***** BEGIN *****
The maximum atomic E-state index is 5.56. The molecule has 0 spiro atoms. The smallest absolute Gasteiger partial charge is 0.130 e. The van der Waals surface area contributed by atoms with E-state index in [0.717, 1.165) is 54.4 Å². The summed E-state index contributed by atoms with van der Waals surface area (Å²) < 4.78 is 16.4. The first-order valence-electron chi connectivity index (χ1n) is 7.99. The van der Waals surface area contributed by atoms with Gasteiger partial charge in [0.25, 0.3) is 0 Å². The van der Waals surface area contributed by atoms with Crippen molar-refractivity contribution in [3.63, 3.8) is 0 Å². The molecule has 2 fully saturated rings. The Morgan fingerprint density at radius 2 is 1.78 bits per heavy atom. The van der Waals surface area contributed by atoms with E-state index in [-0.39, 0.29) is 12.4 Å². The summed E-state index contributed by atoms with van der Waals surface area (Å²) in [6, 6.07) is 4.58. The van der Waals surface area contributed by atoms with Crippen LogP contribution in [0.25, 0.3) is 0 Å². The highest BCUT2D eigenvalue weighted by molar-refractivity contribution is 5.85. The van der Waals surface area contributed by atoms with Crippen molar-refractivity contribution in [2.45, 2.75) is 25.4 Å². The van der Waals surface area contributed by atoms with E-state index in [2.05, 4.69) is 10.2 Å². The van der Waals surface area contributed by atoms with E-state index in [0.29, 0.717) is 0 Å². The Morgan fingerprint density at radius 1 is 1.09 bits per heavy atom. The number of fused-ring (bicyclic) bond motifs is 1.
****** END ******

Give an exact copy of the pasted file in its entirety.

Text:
The maximum atomic E-state index is 5.56. The molecule has 0 spiro atoms. The smallest absolute Gasteiger partial charge is 0.130 e. The van der Waals surface area contributed by atoms with E-state index in [0.717, 1.165) is 54.4 Å². The summed E-state index contributed by atoms with van der Waals surface area (Å²) < 4.78 is 16.4. The first-order valence-electron chi connectivity index (χ1n) is 7.99. The van der Waals surface area contributed by atoms with Gasteiger partial charge in [0.25, 0.3) is 0 Å². The van der Waals surface area contributed by atoms with Crippen molar-refractivity contribution in [3.63, 3.8) is 0 Å². The molecule has 2 fully saturated rings. The Morgan fingerprint density at radius 2 is 1.78 bits per heavy atom. The van der Waals surface area contributed by atoms with E-state index in [-0.39, 0.29) is 12.4 Å². The summed E-state index contributed by atoms with van der Waals surface area (Å²) in [6, 6.07) is 4.58. The van der Waals surface area contributed by atoms with Crippen LogP contribution in [0.25, 0.3) is 0 Å². The highest BCUT2D eigenvalue weighted by molar-refractivity contribution is 5.85. The van der Waals surface area contributed by atoms with Crippen molar-refractivity contribution in [2.45, 2.75) is 25.4 Å². The van der Waals surface area contributed by atoms with E-state index in [2.05, 4.69) is 10.2 Å². The van der Waals surface area contributed by atoms with E-state index in [0.29, 0.717) is 0 Å². The Morgan fingerprint density at radius 1 is 1.09 bits per heavy atom. The number of fused-ring (bicyclic) bond motifs is 1.